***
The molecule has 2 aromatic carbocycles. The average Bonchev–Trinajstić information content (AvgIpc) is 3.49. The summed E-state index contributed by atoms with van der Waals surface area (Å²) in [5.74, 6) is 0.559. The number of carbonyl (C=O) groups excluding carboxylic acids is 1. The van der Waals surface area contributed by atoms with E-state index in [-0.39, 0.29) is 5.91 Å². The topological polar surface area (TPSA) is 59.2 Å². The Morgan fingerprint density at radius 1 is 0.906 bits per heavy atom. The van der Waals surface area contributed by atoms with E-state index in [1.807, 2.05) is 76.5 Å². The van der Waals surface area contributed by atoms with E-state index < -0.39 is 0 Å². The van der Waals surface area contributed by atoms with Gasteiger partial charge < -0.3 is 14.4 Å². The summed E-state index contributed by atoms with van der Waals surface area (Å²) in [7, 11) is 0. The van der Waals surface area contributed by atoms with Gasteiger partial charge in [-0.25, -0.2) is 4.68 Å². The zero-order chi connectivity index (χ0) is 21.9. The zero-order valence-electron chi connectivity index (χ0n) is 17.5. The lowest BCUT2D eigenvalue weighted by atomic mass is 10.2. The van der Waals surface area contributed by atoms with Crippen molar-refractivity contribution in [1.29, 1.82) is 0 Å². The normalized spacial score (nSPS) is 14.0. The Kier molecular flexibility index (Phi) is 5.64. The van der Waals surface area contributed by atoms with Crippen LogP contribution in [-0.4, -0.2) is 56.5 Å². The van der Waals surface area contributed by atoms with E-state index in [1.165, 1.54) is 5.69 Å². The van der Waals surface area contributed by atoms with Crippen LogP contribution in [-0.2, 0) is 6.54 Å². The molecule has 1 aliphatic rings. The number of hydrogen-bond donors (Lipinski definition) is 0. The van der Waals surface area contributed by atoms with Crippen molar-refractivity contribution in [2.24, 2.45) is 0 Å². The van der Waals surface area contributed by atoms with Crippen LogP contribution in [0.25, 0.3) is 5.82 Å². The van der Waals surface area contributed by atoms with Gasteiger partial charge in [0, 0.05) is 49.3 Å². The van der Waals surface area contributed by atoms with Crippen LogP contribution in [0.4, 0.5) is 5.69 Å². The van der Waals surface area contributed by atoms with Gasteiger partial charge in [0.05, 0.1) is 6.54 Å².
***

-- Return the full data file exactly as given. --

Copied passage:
The molecule has 2 aromatic carbocycles. The average Bonchev–Trinajstić information content (AvgIpc) is 3.49. The summed E-state index contributed by atoms with van der Waals surface area (Å²) in [5.74, 6) is 0.559. The number of carbonyl (C=O) groups excluding carboxylic acids is 1. The van der Waals surface area contributed by atoms with E-state index in [-0.39, 0.29) is 5.91 Å². The topological polar surface area (TPSA) is 59.2 Å². The Morgan fingerprint density at radius 1 is 0.906 bits per heavy atom. The van der Waals surface area contributed by atoms with E-state index in [1.807, 2.05) is 76.5 Å². The van der Waals surface area contributed by atoms with E-state index < -0.39 is 0 Å². The van der Waals surface area contributed by atoms with Gasteiger partial charge < -0.3 is 14.4 Å². The summed E-state index contributed by atoms with van der Waals surface area (Å²) in [7, 11) is 0. The van der Waals surface area contributed by atoms with Gasteiger partial charge in [-0.25, -0.2) is 4.68 Å². The zero-order chi connectivity index (χ0) is 21.9. The zero-order valence-electron chi connectivity index (χ0n) is 17.5. The lowest BCUT2D eigenvalue weighted by atomic mass is 10.2. The van der Waals surface area contributed by atoms with Crippen molar-refractivity contribution in [1.29, 1.82) is 0 Å². The normalized spacial score (nSPS) is 14.0. The Kier molecular flexibility index (Phi) is 5.64. The van der Waals surface area contributed by atoms with Crippen LogP contribution in [-0.4, -0.2) is 56.5 Å². The van der Waals surface area contributed by atoms with E-state index in [1.165, 1.54) is 5.69 Å². The van der Waals surface area contributed by atoms with Crippen LogP contribution in [-0.2, 0) is 6.54 Å². The molecule has 1 aliphatic rings. The number of hydrogen-bond donors (Lipinski definition) is 0. The van der Waals surface area contributed by atoms with Crippen molar-refractivity contribution in [2.24, 2.45) is 0 Å². The van der Waals surface area contributed by atoms with Crippen LogP contribution in [0.25, 0.3) is 5.82 Å². The van der Waals surface area contributed by atoms with Gasteiger partial charge in [0, 0.05) is 49.3 Å². The van der Waals surface area contributed by atoms with Crippen LogP contribution in [0.4, 0.5) is 5.69 Å². The van der Waals surface area contributed by atoms with Gasteiger partial charge in [0.05, 0.1) is 6.54 Å².